Max Verstappen holds off challenge of Charles Leclerc to win Miami F1 GP

The tequila has flowed freely this weekend in Miami as Formula One threw its all into hosting the party it wanted in order to celebrate its inaugural race here. By the time the chequered flag flew, Max Verstappen was unequivocal that he and his Red Bull team deserved a drink of their own having edged Ferrari’s Charles Leclerc into second place.

The Dutchman had to come back against the odds after a trying weekend to deliver with consummate skill a victory that again proved beyond doubt just what a level he is operating at when he has the car he wants beneath him and a race by the scruff of the neck.

In control at the Miami International Autodrome, he delivered an ice-cool performance on an afternoon baking in the Florida sunshine and amid huge expectations for this first race here, a key part of Formula One’s efforts to break America.

To that end, after a weekend of showbiz, of wanting to present an entertainment spectacle right down to the construction of a fake yacht marina within the circuit, they finished it off by having Dan Marino handing out a trophy and the traditional winning caps replaced by American football helmets. All of which felt fitting: there are 23 races this season and F1 certainly has room for one of this flavour if, as it appears to do, it pleases the fans in the US.

Certainly Verstappen felt like celebrating. “I think I need a drink, and I think you also need a drink,” he said to the team as he crossed the line. He had had to execute flawlessly to seal another ominously strong win and imbue his assault on the title with further momentum. With this, his third win of the season, Leclerc’s lead to Verstappen was cut from 27 to 19 points.

Carlos Sainz was in third for Ferrari, with Mercedes enjoying an improved afternoon after recent travails with George Russell and Lewis Hamilton taking fifth and sixth. But Hamilton was unhappy with his team for offering him the chance to choose strategy options during the race.

“In that scenario I have no clue where everyone is,” he said. “When the team says ‘it is your choice’, I don’t have the information to make the decision. That’s what your job is. Today they gave it to me and I didn’t understand it. I am excited at some stage to take a step forward, which we haven’t yet.”

The victory for Verstappen had been far from a given over the weekend. He lost an enormous amount of time learning the new track after mechanical problems in practice and subsequently made a small error in qualifying that meant he could manage no better than third on the grid.

Come the race his work was cut out but he proved from the off that he intended to be as feisty and decisive as ever. Starting from pole, Leclerc had held his lead into turn one but behind him Verstappen made his mark immediately, launching himself up the outside of Sainz in a superb move to claim second place. It was a vital pass for Verstappen to split the two Ferraris.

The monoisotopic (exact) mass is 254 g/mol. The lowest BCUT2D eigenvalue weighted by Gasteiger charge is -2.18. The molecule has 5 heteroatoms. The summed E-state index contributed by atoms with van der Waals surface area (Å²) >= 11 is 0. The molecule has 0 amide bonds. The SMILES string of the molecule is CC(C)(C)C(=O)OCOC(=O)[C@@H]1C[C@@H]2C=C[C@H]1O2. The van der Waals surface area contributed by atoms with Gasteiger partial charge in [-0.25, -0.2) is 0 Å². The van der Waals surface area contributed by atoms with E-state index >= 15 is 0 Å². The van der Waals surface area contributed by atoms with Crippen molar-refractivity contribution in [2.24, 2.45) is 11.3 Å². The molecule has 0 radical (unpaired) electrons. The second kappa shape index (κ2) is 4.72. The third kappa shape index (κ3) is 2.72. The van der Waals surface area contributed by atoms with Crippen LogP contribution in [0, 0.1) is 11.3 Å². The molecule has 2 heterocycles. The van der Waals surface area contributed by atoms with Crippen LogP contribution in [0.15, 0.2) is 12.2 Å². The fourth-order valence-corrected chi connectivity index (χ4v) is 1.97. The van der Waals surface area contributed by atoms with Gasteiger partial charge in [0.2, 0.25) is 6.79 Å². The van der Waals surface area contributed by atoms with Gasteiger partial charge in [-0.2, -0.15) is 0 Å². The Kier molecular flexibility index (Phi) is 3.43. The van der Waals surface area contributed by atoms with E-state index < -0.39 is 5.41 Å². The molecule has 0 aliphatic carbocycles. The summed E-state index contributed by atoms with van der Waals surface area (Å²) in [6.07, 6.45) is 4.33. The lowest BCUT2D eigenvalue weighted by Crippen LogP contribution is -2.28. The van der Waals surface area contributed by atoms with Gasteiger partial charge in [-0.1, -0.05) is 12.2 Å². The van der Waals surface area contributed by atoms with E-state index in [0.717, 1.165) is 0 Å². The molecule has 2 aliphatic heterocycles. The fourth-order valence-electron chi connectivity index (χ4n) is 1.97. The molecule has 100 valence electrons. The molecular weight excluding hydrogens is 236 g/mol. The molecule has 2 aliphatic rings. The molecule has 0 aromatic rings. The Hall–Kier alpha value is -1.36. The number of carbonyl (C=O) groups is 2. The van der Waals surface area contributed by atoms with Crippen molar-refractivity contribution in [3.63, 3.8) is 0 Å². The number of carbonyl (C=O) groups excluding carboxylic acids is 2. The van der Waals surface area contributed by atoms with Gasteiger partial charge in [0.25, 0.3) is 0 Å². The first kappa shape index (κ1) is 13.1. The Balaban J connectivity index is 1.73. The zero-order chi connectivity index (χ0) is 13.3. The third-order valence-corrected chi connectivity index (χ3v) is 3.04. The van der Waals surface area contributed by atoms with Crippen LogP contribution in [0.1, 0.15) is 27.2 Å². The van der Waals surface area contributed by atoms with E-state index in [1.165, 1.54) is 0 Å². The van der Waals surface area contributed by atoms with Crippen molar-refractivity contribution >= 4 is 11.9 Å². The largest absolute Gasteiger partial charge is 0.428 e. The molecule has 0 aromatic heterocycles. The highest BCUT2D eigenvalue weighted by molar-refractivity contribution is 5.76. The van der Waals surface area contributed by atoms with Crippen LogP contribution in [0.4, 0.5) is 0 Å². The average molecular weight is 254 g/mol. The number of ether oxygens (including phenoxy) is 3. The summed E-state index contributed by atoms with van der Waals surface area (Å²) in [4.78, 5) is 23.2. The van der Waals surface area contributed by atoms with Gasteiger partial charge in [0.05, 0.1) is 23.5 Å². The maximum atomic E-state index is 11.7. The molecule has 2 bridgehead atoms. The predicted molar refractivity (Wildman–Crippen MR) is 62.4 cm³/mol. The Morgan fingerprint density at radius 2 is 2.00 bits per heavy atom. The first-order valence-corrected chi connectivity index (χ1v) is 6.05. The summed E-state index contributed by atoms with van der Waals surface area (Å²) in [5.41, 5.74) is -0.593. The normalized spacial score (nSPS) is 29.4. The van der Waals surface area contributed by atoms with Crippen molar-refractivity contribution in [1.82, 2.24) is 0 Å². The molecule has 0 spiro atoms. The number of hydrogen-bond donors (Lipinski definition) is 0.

The two title protagonists were once more quickly into a race of their own but Ferrari and Leclerc were under the cosh. With Leclerc’s tyres taking a pounding and having made an error in turn 17, Verstappen with dominant race pace once more made a decisive move up the inside of turn one on lap nine. Just as he had at the last round in Imola he had a lead that he never looked like surrendering.

He enjoyed a more than two-second advantage by lap 12 and held his lead through the only pitstops. Ferrari were simply not in the fight and Verstappen was proving he is rarely prone to error when given freedom to dictate in clean air.

Crucially however, the reigning champion showed his mettle once more in the dying stages. He held his place after a late safety car and while Leclerc stuck with him and pressured hard to the flag, he duly closed it out. This was recognisably the control and calm of a champion. Hamilton, watching after an afternoon when he was once more disappointed to be passed by Russell after his teammate was the beneficiary of a fresh tyres under the safety car, would be all too familiar with Verstappen’s serene delivery.

Red Bull’s team principal Christian Horner paid tribute to the achievement. “Well done mate, you really made that work,” he said. “Well done for hanging on and we got fastest lap as well.”

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It was not perhaps quite the spectacle Miami had been hoping for but on this form Ferrari and Leclerc need to find more to take the fight to Verstappen. F1 will nonetheless consider its first outing in Miami a hit, certainly the sold-out event with 82,500 fans was embraced by them with huge enthusiasm. The grandstands roared to every move being made on track.

Verstappen played the leading role in that success story and indeed now in F1’s racing history in the sunshine state. This was the first time a GP has been held in Florida since 1959, when Sebring played host and Jack Brabham clinched the title by pushing his fuelless car over the line to take fourth place.